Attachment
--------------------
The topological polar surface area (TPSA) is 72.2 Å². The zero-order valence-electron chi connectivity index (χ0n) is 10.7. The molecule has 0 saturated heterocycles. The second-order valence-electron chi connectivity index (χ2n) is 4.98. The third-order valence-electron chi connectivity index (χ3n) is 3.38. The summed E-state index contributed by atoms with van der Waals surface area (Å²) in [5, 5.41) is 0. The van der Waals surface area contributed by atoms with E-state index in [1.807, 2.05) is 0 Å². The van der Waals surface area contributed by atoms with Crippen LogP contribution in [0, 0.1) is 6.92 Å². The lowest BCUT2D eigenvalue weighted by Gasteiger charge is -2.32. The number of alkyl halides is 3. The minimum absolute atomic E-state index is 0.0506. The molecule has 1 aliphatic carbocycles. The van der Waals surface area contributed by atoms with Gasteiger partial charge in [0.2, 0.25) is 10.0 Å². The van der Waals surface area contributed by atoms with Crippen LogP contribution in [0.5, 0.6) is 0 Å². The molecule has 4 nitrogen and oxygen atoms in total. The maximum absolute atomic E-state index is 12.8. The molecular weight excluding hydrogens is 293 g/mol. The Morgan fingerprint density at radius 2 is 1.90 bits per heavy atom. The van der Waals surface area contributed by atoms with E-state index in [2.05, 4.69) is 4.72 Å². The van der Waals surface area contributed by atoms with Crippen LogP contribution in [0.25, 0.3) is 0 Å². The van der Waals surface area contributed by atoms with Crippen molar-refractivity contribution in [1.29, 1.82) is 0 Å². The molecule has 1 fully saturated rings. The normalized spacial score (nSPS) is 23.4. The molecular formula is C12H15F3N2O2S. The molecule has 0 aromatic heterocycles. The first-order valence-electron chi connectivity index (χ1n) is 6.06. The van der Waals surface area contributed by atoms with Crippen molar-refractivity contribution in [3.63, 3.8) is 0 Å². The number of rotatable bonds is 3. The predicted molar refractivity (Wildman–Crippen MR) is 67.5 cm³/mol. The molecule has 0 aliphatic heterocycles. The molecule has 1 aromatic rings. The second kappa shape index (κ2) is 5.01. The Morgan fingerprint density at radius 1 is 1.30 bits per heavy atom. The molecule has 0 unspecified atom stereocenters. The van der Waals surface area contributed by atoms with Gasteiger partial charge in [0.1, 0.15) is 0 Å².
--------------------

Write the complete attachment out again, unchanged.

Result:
The topological polar surface area (TPSA) is 72.2 Å². The zero-order valence-electron chi connectivity index (χ0n) is 10.7. The molecule has 0 saturated heterocycles. The second-order valence-electron chi connectivity index (χ2n) is 4.98. The third-order valence-electron chi connectivity index (χ3n) is 3.38. The summed E-state index contributed by atoms with van der Waals surface area (Å²) in [5, 5.41) is 0. The van der Waals surface area contributed by atoms with E-state index in [1.807, 2.05) is 0 Å². The van der Waals surface area contributed by atoms with Crippen LogP contribution in [0, 0.1) is 6.92 Å². The lowest BCUT2D eigenvalue weighted by Gasteiger charge is -2.32. The number of alkyl halides is 3. The minimum absolute atomic E-state index is 0.0506. The molecule has 1 aliphatic carbocycles. The van der Waals surface area contributed by atoms with Gasteiger partial charge in [0.2, 0.25) is 10.0 Å². The van der Waals surface area contributed by atoms with Crippen LogP contribution in [0.5, 0.6) is 0 Å². The molecule has 4 nitrogen and oxygen atoms in total. The maximum absolute atomic E-state index is 12.8. The molecular weight excluding hydrogens is 293 g/mol. The Morgan fingerprint density at radius 2 is 1.90 bits per heavy atom. The van der Waals surface area contributed by atoms with E-state index in [2.05, 4.69) is 4.72 Å². The van der Waals surface area contributed by atoms with Crippen LogP contribution in [0.25, 0.3) is 0 Å². The van der Waals surface area contributed by atoms with Crippen molar-refractivity contribution in [1.29, 1.82) is 0 Å². The molecule has 1 fully saturated rings. The normalized spacial score (nSPS) is 23.4. The molecular formula is C12H15F3N2O2S. The molecule has 0 aromatic heterocycles. The first-order valence-electron chi connectivity index (χ1n) is 6.06. The van der Waals surface area contributed by atoms with Crippen molar-refractivity contribution in [3.63, 3.8) is 0 Å². The number of rotatable bonds is 3. The predicted molar refractivity (Wildman–Crippen MR) is 67.5 cm³/mol. The molecule has 0 aliphatic heterocycles. The molecule has 1 aromatic rings. The second kappa shape index (κ2) is 5.01. The Morgan fingerprint density at radius 1 is 1.30 bits per heavy atom. The molecule has 0 unspecified atom stereocenters. The van der Waals surface area contributed by atoms with Gasteiger partial charge in [0.1, 0.15) is 0 Å².